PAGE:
Leo Hendrik Baekeland (November 14, 1863 - February 23, 1944) was a Belgian-born American chemist who invented Velox photographic paper (1893) and Bakelite (1907), an inexpensive, nonflammable, versatile, and popular plastic.
Velox was the first photographic paper that could be printed in artificial light (previous ones has to be printed in sunlight). Baekeland started the Nepera Chemical Company in Yonkers, N.Y., USA, to manufacture Velox. Baekeland sold the rights to Velox to the Eastman Kodak Company.
Bakelite (also called catalin, Patent No. 942,699) is a dense synthetic polymer (a phenolic resin) that was used to make jewelry, game pieces, engine parts, radio boxes, switches, and many, many other objects. Bakelite was the first industrial thermoset plastic (a material that does not change its shape after being mixed and heated). Bakelite plastic is made from carbolic acid (phenol) and formaldehyde, which are mixed, heated, and then either molded or extruded into the desired shape. The Nobel Prize winning German chemist Adolf von Baeyer had experimented with this material in 1872, but did not complete its development or see its potential.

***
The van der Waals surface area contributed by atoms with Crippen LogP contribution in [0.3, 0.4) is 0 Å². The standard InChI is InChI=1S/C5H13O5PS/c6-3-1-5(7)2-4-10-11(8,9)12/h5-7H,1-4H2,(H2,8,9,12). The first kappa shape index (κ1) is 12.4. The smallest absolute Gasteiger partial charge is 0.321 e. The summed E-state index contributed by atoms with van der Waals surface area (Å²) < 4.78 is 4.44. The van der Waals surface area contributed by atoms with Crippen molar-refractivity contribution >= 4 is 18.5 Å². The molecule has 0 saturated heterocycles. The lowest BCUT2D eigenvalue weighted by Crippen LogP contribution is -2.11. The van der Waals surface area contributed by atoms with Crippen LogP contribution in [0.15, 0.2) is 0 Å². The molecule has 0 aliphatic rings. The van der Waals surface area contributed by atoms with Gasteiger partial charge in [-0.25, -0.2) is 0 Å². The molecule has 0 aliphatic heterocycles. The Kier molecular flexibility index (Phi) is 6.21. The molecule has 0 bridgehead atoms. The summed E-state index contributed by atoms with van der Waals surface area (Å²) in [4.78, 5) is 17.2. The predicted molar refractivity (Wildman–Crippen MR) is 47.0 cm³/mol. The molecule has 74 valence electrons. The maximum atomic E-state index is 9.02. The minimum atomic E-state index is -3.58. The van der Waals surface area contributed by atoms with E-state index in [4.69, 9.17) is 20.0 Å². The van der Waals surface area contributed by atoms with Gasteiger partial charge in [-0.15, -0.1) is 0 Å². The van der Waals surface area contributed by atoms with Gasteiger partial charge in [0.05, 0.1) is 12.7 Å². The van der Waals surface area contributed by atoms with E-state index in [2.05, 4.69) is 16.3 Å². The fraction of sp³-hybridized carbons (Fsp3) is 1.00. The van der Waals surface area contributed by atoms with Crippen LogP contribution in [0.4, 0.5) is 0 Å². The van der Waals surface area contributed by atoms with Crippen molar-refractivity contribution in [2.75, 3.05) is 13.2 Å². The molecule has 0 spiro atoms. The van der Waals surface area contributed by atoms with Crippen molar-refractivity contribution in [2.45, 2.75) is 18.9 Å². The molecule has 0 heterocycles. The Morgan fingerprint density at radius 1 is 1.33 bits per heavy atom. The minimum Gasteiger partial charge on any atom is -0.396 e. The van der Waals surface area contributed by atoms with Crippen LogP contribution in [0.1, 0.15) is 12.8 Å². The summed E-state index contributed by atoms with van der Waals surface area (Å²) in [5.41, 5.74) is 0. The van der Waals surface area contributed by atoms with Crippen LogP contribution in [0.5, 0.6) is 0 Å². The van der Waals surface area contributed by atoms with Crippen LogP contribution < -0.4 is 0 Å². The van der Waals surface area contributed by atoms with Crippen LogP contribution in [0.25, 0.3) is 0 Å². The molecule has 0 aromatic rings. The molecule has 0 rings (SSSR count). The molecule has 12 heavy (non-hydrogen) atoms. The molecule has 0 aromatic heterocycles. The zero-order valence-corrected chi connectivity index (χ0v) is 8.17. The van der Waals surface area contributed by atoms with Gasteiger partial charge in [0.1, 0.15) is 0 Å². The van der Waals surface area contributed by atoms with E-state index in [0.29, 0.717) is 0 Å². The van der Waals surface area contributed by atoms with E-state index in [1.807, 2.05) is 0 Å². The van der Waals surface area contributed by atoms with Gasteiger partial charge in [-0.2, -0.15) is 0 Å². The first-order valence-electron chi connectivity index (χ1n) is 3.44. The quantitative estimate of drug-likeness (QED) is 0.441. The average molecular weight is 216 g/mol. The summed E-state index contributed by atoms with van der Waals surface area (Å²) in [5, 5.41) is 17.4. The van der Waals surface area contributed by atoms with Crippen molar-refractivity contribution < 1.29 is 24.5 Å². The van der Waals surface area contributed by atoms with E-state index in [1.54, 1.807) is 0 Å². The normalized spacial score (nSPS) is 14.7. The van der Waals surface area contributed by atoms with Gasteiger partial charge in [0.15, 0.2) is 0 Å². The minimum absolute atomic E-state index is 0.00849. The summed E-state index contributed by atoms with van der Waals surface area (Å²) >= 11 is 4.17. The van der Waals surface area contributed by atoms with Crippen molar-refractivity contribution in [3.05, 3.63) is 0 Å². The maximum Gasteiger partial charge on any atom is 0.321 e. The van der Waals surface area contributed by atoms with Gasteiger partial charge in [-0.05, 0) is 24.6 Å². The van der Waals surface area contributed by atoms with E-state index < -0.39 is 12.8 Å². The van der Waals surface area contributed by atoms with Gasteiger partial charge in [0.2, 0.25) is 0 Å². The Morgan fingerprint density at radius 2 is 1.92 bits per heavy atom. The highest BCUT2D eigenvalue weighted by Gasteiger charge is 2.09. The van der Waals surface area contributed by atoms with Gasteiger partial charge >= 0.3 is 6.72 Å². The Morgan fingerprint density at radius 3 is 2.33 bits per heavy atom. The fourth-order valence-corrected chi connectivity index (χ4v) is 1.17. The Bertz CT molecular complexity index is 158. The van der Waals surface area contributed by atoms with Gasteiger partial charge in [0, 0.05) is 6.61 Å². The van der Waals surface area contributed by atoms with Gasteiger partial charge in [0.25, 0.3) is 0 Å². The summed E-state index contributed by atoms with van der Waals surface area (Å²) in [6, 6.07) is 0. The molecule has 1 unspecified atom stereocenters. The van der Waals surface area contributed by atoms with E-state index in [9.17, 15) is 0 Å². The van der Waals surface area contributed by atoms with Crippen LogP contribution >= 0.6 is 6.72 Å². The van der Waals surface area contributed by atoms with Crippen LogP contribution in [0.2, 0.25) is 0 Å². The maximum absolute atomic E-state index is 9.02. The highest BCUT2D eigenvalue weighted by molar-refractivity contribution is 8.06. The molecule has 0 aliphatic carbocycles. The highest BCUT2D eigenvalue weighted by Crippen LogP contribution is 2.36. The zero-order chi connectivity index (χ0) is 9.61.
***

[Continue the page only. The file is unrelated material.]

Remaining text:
Baekeland started the General Bakelite Company in 1911 (in Perth Amboy, N.J., USA), and produced up to about 200,000 tons of Bakelite annually. Bakelite replaced the very flammable celluloid plastic that had been so popular. The bracelet pictured is made of “butterscotch” bakelite.